Wastewater pipeline concerns trigger public meeting

As public concern about a proposed ocean outfall at Glenavy grows, the company behind the plan has called a public meeting in South Canterbury.

Oceania Dairy Ltd has lodged six resource consents with Environment Canterbury to build a 7.5km pipeline to discharge up to 10,000cu m of treated wastewater a day into the ocean. The company says this would future-proof its current land-based wastewater disposal.

At the Waimate Events Centre on Thursday, representatives from the project’s management consultants Babbage Consulting and the company will answer questions about the project and its potential environment impact assessment.

"The proposed pipeline would be used when our current method of disposing wastewater to land, which is currently used to supplement irrigation and nutrient levels of surrounding farmland, is not advisable due to heavy rain or during the wettest parts of the year," Oceania Dairy Limited supply and environment manager Shane Lodge said yesterday.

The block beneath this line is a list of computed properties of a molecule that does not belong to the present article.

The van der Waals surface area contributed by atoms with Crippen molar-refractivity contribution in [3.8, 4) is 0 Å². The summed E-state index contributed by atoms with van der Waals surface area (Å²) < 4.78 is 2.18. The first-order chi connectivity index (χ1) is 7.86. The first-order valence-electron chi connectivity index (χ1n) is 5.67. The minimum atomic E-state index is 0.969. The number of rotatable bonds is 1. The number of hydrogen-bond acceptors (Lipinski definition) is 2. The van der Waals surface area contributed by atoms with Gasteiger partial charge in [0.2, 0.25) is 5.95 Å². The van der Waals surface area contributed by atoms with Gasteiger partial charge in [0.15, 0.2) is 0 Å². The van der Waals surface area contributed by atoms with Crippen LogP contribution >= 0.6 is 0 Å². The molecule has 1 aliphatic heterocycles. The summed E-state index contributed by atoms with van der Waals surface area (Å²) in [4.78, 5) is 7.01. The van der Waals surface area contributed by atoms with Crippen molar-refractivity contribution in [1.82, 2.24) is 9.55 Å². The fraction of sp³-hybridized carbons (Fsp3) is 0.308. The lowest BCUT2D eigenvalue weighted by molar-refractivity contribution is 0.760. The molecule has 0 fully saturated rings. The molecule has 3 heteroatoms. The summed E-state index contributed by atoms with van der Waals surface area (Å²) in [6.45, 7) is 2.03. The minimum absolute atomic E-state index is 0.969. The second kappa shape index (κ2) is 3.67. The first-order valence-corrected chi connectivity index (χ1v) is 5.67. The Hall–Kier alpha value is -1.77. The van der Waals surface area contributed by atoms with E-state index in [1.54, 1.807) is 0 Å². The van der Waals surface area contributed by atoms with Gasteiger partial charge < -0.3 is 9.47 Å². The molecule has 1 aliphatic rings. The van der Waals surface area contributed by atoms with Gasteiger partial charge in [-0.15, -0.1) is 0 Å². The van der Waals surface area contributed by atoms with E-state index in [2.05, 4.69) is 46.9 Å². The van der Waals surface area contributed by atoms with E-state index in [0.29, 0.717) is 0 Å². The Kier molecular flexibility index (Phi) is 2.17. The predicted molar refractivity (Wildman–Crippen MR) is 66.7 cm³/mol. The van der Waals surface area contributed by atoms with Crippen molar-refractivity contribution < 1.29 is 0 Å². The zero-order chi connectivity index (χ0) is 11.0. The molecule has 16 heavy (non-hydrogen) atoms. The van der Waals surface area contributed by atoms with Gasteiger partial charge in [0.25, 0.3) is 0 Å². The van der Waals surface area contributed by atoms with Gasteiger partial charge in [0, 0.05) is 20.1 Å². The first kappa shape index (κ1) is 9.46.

"The option of being able to supplement Oceania’s on-land wastewater disposal with an ocean outfall is much more sustainable than disposing wastewater only on to the land or into the ocean."

An investment of $650million over the past six years at the dairy factory had increased capacity to produce milk powder, infant formula and long-life UHT milk on site. Further expansion was planned.

An online petition against the outfall started a week ago by ActionStation campaigner Eliot Pryor had attracted 5374 signatures by yesterday morning.

"Dear [Environment Canterbury], we ask you urgently to decline the waste pipeline for Oceania Dairy which would discharge millions of litres of wastewater into the ocean every day," the petition stated.

"Our wild oceans are places of beauty, the living spaces for countless animal species, and our places of recreation.

"The Pacific Ocean is not a dumping ground."

Forest & Bird raised concerns about the cumulative effects of ocean outfalls, saying the current proposal would represent the third ocean outfall in a 35km stretch of South Canterbury coast.








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